From this wedlock several sons were born, but only one, Afonso Henriques (meaning "Afonso son of Henry") thrived. The boy, probably born around 1109, followed his father as Count of Portugal in 1112, under the tutelage of his mother. The relations between Teresa and her son Afonso proved difficult. Only eleven years old, Afonso already had his own political ideas, greatly different from his mother's. In 1120, the young prince took the side of the archbishop of Braga, a political foe of Teresa, and both were exiled by her orders. Afonso spent the next years away from his own county, under the watch of the bishop. In 1122 Afonso became fourteen, the adult age in the 12th century. He made himself a knight on his own account in the Cathedral of Zamora, raised an army, and proceeded to take control of his lands. Near Guimarães, at the Battle of São Mamede (1128) he overcame the troops under his mother's lover and ally Count Fernando Peres de Trava of Galicia, making her his prisoner and exiling her forever to a monastery in León. Thus the possibility of incorporating Portugal into a Kingdom of Galicia was eliminated and Afonso become sole ruler (Duke of Portugal) after demands for independence from the county's people, church and nobles. He also vanquished Alfonso VII of Castile and León, another of his mother's allies, and thus freed the county from political dependence on the crown of León and Castile. On April 6, 1129, Afonso Henriques dictated the writ in which he proclaimed himself Prince of Portugal.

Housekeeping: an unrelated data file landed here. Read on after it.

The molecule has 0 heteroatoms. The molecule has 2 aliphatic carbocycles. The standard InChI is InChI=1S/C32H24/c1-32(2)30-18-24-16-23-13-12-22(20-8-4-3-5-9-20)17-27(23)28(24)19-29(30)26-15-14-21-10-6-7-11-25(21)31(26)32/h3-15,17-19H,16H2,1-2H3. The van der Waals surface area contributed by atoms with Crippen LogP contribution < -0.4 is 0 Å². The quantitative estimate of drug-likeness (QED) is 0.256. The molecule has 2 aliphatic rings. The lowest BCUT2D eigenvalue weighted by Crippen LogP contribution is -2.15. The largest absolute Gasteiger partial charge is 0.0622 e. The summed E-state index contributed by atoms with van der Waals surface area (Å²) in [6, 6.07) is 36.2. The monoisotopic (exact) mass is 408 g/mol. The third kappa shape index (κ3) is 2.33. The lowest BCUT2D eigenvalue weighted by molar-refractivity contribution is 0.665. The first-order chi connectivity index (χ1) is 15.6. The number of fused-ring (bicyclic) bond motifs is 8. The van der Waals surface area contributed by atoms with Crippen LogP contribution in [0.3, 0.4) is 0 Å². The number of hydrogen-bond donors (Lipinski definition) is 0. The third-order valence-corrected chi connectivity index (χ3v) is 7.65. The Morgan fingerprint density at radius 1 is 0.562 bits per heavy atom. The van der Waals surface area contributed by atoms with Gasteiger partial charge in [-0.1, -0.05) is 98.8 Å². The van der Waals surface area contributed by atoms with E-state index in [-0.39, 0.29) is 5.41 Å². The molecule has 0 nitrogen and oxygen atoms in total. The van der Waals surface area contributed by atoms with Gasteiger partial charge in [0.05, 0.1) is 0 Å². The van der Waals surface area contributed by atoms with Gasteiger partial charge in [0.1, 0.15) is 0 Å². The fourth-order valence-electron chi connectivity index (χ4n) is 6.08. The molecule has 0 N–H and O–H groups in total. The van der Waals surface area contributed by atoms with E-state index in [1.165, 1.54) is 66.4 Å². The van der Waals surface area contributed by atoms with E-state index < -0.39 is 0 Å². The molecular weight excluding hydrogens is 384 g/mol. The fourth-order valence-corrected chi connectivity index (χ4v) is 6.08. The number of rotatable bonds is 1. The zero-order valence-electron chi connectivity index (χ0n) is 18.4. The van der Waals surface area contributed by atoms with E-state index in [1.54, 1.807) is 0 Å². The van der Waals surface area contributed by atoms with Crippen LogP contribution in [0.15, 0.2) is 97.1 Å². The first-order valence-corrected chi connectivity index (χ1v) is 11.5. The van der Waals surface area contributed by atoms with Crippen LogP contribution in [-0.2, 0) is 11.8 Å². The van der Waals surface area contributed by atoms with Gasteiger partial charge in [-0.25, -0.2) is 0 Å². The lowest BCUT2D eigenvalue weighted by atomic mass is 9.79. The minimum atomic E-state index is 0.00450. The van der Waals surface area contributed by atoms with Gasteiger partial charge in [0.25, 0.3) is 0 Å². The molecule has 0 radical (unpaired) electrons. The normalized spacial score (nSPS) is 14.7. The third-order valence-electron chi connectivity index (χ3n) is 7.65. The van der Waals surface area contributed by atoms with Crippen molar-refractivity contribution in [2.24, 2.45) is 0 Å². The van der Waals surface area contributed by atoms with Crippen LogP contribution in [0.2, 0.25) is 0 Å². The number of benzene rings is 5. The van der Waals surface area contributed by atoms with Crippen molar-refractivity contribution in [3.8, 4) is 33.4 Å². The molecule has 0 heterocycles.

Afonso then turned his arms against the persistent problem of the Moors in the south. His campaigns were successful and, on July 26, 1139, he obtained an overwhelming victory in the Battle of Ourique, and straight after was unanimously proclaimed King of Portugal by his soldiers. This meant that Portugal was no longer a vassal county of León-Castile, but an independent kingdom in its own right. That he then convened the first assembly of the estates-general at Lamego (wherein he would have been given the crown from the Archbishop of Braga, to confirm the independence) is likely to be a 17th century embellishment of Portuguese history.

Independence, however, was not a thing a land could choose on its own. Portugal still had to be acknowledged by the neighbouring lands and, most importantly, by the Roman Catholic Church and the Pope. Afonso wed Mafalda of Savoy, daughter of Count Amadeo III of Savoy, and sent Ambassadors to Rome to negotiate with the Pope. In Portugal, he built several monasteries and convents and bestowed important privileges to religious orders. In 1143, he wrote to Pope Innocent II to declare himself and the kingdom servants of the Church, swearing to pursue driving the Moors out of the Iberian Peninsula. Bypassing any king of Castile or León, Afonso declared himself the direct liegeman of the Papacy. Thus, Afonso continued to distinguish himself by his exploits against the Moors, from whom he wrested Santarém and Lisbon in 1147. He also conquered an important part of the land south of the Tagus River, although this was lost again to the Moors in the following years.